Rewarding staff fairly is a key element of the employer-employee relationship. Owain Thomas explores how getting this right can boost productivity and loyalty
Asda realises that recognising its employees’ work is an important process.
In fact, you could almost say it recognised it too well. The supermarket was so keen to ensure staff were fairly appreciated that it had just too many ways of doing so.
“What had happened over the years is we just layered more schemes on top of each other and called it our recognition scheme – it evolved without anyone sitting down to think of what our strategy for recognition is. We weren’t really sure what everyone was doing in different areas and there was a lack of consistency,” said senior director for reward Jane Earnshaw.
So three years ago Earnshaw’s team set about a project to bring it all together in one programme that could be applied across the firm’s 170,000 nationwide staff.
This included three distinct populations: 500 shops with about 150,000 hourly paid colleagues; 30 distribution centres with a mixture of hourly and salaried staff; and about 3,500 head-office colleagues.
“As part of our whole people strategy, we went and looked at what our colleagues actually want,” she told an audience at EB Live.
“What we came back with after about six months’ work was: we have customer pledges; we need colleague pledges. Fairness, opportunity, respect, pride – everything we do from a HR perspective is to fit under one of those pledges.
“We had a very well-established satisfaction survey which we used to get a 90-95% score on, but what were we actually measuring? We wanted not just satisfied but engaged colleagues – and that’s really where the recognition scheme came in.”
The lack of strategic alignment was a concern, while fears were also raised that there was too great an administrative burden on HR teams for a service which was not used or appreciated by enough employees.
“We were doing really good stuff. We were thanking our colleagues, but we weren’t thinking about why we were doing that. And we had very limited reward choice, with everything being paper-based – so you can imagine that gives its own challenges with a total headcount of 170,000.
“People couldn’t accumulate prizes, it had to be claimed immediately, and there was not a very varied choice,” Earnshaw added.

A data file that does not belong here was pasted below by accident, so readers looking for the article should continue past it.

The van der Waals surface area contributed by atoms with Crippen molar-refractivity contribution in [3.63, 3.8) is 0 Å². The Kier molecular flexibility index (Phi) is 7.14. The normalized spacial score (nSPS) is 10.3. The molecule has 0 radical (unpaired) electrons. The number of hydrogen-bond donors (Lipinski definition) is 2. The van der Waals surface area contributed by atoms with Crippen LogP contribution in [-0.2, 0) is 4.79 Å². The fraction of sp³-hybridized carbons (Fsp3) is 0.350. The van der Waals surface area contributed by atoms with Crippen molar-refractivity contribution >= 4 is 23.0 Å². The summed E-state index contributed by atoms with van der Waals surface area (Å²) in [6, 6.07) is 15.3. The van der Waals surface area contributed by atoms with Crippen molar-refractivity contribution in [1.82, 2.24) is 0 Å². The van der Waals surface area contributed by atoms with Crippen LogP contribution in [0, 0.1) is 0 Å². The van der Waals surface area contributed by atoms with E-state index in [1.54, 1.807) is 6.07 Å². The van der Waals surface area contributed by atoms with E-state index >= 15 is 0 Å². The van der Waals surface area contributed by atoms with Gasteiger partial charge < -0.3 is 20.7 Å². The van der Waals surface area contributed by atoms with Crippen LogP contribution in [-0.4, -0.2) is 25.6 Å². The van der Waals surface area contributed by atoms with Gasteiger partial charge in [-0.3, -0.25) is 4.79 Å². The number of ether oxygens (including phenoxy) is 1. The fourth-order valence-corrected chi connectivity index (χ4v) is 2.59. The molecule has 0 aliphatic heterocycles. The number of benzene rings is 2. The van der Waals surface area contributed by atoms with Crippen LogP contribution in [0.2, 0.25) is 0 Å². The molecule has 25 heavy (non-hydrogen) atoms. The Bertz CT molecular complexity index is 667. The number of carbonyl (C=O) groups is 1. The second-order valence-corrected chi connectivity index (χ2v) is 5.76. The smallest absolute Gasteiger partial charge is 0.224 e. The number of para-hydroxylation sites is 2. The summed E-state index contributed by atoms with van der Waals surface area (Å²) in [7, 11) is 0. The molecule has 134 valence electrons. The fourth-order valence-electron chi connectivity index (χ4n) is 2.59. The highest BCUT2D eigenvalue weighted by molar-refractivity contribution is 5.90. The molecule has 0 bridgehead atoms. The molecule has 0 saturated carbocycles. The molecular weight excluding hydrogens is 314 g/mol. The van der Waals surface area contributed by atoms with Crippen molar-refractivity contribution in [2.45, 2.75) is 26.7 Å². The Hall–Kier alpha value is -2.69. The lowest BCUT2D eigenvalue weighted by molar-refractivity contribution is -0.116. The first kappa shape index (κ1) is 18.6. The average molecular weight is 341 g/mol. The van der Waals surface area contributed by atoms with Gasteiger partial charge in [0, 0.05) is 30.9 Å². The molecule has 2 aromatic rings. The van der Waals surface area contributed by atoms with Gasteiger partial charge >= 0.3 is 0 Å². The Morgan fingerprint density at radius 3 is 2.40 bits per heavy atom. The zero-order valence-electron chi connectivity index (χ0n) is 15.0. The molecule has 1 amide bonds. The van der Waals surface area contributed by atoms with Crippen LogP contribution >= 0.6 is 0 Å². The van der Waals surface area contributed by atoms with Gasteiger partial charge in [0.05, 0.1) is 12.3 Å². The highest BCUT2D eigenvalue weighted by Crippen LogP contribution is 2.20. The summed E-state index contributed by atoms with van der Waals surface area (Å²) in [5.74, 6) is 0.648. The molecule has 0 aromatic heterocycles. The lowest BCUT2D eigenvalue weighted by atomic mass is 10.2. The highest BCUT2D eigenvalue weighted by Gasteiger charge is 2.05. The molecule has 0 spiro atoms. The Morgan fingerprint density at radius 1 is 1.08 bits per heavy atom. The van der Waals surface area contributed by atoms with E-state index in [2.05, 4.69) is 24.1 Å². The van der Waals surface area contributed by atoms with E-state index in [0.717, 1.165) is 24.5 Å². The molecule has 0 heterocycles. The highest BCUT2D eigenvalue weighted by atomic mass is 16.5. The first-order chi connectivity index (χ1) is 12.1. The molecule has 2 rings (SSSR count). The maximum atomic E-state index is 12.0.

So after a trial period, the Asda Stars online reward scheme was launched to the retail and distribution centres. Managers on each site were given a framework, but they were free to manage it themselves.
The system uses a simple currency of one Star point to equal £1 and staff are able to save up for items from the catalogue or use them to redeem on Asda gift cards – a popular approach coming up to Christmas.
“Our most challenging population for recognition is our head-office staff. I always get surprised at that, but it never changes,” Earnshaw continued.
“But we wanted one way of doing it and although we use the Asda Stars site, banners and home page for everybody, what we do for our head office compared to distribution and retail is a little different within that. We’re still measuring the same things; it’s just the tools and reward and mechanics of doing that are slightly different to make sure we’re meeting the needs of each individual population.
“We can now specifically say we recognise our colleagues against our beliefs.”
The comprehensive management information has been particularly well received, especially within the finance department, as the company can now be fully accountable for what it is spending on reward.
The move has saved about 60 days of administration time and, during 2013, 177,000 Star rewards were issued (meaning that colleagues were uniquely recognised in some way 177,000 times) while £1.7m worth of Star points were redeemed. And the system is accessible from all sorts of new technology including mobile phones and tablet computers.
The service heroes team (which recognises exceptional customer service) also uses the scheme, so the reward is in the same currency although they have different targets.
Earnshaw’s most recent development has been to encourage colleagues to use the system just for a simple thank you by sending e-cards when a cash reward may not be necessary – something which she admits is done very well in stores, not so well in distribution centres, and really badly in offices.
However, despite these challenges, the Asda Stars scheme is growing and there are also plans to tie it in with the supermarket’s annual awards.
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